Move over hot dogs and pretzels, the new wave of American street and grill foods reflect an international culinary experience

Dec. 5 - It wasn’t that long ago when street foods would too often bring to mind, for many American, ambivalent associations with foreign and “underdeveloped” countries, along with trepidations about cooking hygiene and food safety. 

Sure, nothing could be more American than street, fair, and festival foods such as pizza, hot dogs and corn dogs, soft  pretzels, ice cream and snow cones and cotton candy.  And there was even occasion for more pronouncedly ethnic or regional options.  Ordinarily speaking, nonetheless, street foods tended to be seen as make-shift meals for laborers who could not attain to sit-down dining.

The pendulum has swung very far in the other direction, with fresh, local, distinctive, and mouthwateringly good now being the primary associations for street food with fashionable consumers, and especially urban and millennial hipsters, according to Packaged Facts’ Street and Grill Foods: Culinary Trend Mapping Report

A new era for human-grade pet foods

Dec. 1 - You and your pet, sharing food? Yep. And we’re not talking about table scraps. The Yaff Bar energy bar is specifically designed to be shared between pets and their humans, boasting such tempting ingredients as Blueberries, puffed rice and “a touch of carob.”

In the natural, organic and eco-friendly pet food market, the “humanization” of pet products has grown to epic proportions, with human-grade foods perhaps representing the peak, according to a recent Packaged Facts pet report. At the forefront of this trend is The Honest Kitchen, which in 2014 went through the lengthy process of renewing its FDA approval for the use of the “human-grade” claim on all of its pet food labels. The process required The Honest Kitchen to provide detailed documentation from each of its suppliers attesting to the human-edible status of each ingredient, and to verify that all of its products are manufactured in a human food facility.

Online grocery services: Ready to rocket to over $100 Billion?

Nov. 12 - For more than a decade, the notorious failure of Webvan scared many potential entrants away from the online grocery business. Now, the field is swiftly becoming crowded with trials by competitors and new operating models, with online grocery services apparently poised to take off on a high growth trajectory, according to Online Food Shopping and Grocery Delivery in the U.S.: Future of Food Retailing by Packaged Facts.

Meeting at the crossroads of technology and service, online grocery shopping is one of the smallest retail segments for food and beverage sales, representing less than 4% of total retail sales of foods and beverages. Yet, it offers the grocery industry’s most exciting potential as the fastest growing channel in the grocery arena, with annual growth rates in the double digits.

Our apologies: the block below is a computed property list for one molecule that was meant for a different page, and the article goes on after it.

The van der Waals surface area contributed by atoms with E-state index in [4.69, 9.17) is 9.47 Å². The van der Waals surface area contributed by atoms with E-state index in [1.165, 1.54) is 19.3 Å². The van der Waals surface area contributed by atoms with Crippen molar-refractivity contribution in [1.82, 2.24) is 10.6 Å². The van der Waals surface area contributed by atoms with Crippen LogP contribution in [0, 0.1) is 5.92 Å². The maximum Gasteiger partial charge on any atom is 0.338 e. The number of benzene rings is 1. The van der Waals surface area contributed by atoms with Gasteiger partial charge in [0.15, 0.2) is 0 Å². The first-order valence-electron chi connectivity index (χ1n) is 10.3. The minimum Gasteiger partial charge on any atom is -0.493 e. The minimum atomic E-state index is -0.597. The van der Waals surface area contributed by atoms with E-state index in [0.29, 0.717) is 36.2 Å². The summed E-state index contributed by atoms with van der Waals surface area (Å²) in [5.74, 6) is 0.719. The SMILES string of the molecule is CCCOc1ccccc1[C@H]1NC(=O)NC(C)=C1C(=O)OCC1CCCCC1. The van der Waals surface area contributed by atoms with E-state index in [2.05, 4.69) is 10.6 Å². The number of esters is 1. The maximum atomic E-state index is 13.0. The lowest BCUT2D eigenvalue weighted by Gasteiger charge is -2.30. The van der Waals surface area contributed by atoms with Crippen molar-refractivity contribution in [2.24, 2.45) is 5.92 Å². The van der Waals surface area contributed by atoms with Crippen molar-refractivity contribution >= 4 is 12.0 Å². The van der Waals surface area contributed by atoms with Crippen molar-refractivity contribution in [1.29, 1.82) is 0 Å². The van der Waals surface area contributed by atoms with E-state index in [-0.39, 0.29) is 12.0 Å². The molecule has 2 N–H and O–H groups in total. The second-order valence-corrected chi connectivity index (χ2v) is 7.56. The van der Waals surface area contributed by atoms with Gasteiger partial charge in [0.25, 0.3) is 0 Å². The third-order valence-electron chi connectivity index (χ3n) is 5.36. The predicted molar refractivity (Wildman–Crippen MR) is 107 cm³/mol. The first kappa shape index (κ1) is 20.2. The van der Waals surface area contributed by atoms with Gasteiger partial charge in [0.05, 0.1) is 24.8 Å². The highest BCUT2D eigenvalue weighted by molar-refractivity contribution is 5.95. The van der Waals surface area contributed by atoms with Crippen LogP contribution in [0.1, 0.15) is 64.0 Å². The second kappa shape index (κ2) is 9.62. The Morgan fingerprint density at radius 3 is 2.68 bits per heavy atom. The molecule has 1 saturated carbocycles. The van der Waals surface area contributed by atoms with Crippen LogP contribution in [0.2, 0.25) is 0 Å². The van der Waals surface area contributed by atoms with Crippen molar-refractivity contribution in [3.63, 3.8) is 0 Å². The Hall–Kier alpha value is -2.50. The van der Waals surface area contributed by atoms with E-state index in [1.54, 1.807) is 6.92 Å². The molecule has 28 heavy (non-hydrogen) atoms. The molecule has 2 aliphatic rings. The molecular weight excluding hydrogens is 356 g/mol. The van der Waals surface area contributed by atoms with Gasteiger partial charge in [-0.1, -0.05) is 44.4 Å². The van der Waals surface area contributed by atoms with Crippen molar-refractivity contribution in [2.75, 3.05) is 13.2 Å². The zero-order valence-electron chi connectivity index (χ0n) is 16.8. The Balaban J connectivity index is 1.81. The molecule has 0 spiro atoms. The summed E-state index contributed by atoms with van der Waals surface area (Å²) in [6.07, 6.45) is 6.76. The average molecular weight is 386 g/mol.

Human/animal bond … in theaters everywhere as art imitates life

Nov. 3 - This week, animal lovers and kids of all ages will be treated to a new six-minute short entitled Feast from Disney Animation.  The story debuts on November 7, 2014 with the release of the company’s new film Big Hero 6.  The short features a Boston terrier named Winston.  A blog post on Disney’s website describes the film as follows:  “Feast is the story of a newly adopted dog named Winston who bonds with his owner through a series of delicious meals—or at least the scraps thereof, delivered to his dog bowl, and sometimes onto the floor.” 

Pet food marketers have long known about this human/animal bond.  Some recent marketing initiatives have placed extra focus on it, according to Pet Food in the U.S., 11th Edition.

Annie’s GMO conundrum

Oct. 8 – Last month, cereal king General Mills Inc. (GM) announced it was acquiring Annie’s Homegrown Inc. for approximately $820 million. Known for its macaroni and cheese and its bunny logo, Annie’s is a well-known natural and organic food producer, and very much conveys the feeling of a small environmentally-oriented company even with $204 million in sales reported for fiscal year 2013, according to Natural and Organic Foods and Beverages in Canada by Packaged Facts.

There have been the usual derogatory cries from avid Annie’s lovers saying the deal is nothing less than Annie’s selling out to a major corporation, a situation that occurs every time a corporate giant acquires a smaller, more environmentally focused company. However, there is one aspect of this negative response that is going to get more press down the road—the respective company’s stances on genetically modified organisms (GMO) in food products. For many of the current (and vocal) Annie’s customers, this is seen as nothing less than Annie’s selling out on an extremely important problem.

A new era for dieters